People who've never heard the term "chartalism" are speaking — and acting — as if a new and groundbreaking discovery has been made; "a new kind of science" in the realm of economics, situated neatly upon the doorsill of a new decade. It's perplexing to see a theory which holds that governments can't really go broke because they can always create more currency capture imaginations, if still largely on the periphery of discourse.
For years, Austrian School perspectives have been taken to task for failing to "predict" (which, in fact, they have and continue to). Yet MMT not only doesn't predict anything; it fails to explain the state of nature better than existing, prevailing models. Social science, like its physical counterpart, advances by virtue of two key determinants: phenomenological explanations which are demonstrably superior to existing ones, and funerals. Even neoclassical economists, regularly critical of Austrian, monetarist and other views, hold that — as has been demonstrated in every era, within every culture, and upon every continent — bad monetary and/or fiscal policies ultimately result in economic breakdown and destitution.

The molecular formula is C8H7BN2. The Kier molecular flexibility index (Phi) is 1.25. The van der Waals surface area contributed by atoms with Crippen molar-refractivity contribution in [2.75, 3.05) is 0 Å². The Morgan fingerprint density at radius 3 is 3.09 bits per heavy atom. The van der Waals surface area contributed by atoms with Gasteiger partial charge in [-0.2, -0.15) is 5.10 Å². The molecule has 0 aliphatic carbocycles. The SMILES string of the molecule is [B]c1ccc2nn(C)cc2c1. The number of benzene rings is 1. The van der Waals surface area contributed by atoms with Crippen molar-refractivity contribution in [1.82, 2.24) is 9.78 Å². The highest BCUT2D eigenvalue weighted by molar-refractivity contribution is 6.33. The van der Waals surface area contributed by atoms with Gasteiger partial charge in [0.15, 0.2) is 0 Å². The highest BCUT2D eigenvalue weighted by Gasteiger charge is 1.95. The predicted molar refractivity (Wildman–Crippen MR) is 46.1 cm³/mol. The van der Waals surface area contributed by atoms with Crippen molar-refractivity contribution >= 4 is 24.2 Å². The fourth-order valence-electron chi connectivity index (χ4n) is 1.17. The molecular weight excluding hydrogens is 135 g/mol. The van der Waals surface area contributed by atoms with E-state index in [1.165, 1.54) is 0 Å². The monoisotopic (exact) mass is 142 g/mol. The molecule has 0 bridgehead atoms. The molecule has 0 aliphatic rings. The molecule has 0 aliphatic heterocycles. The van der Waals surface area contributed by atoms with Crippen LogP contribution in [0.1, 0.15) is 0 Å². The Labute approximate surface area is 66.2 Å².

Whether the rapid decline and ultimate disappearance of the individual propensity to hold a fiat currency are purely monetary, entirely psychological, or a combination of the two, the circumstances leading to it reappears consistently throughout history. Every one of the scores of known cases of hyperinflation dating back over 700 years bears witness to a reckless, breakneck campaign of money creation preceding it.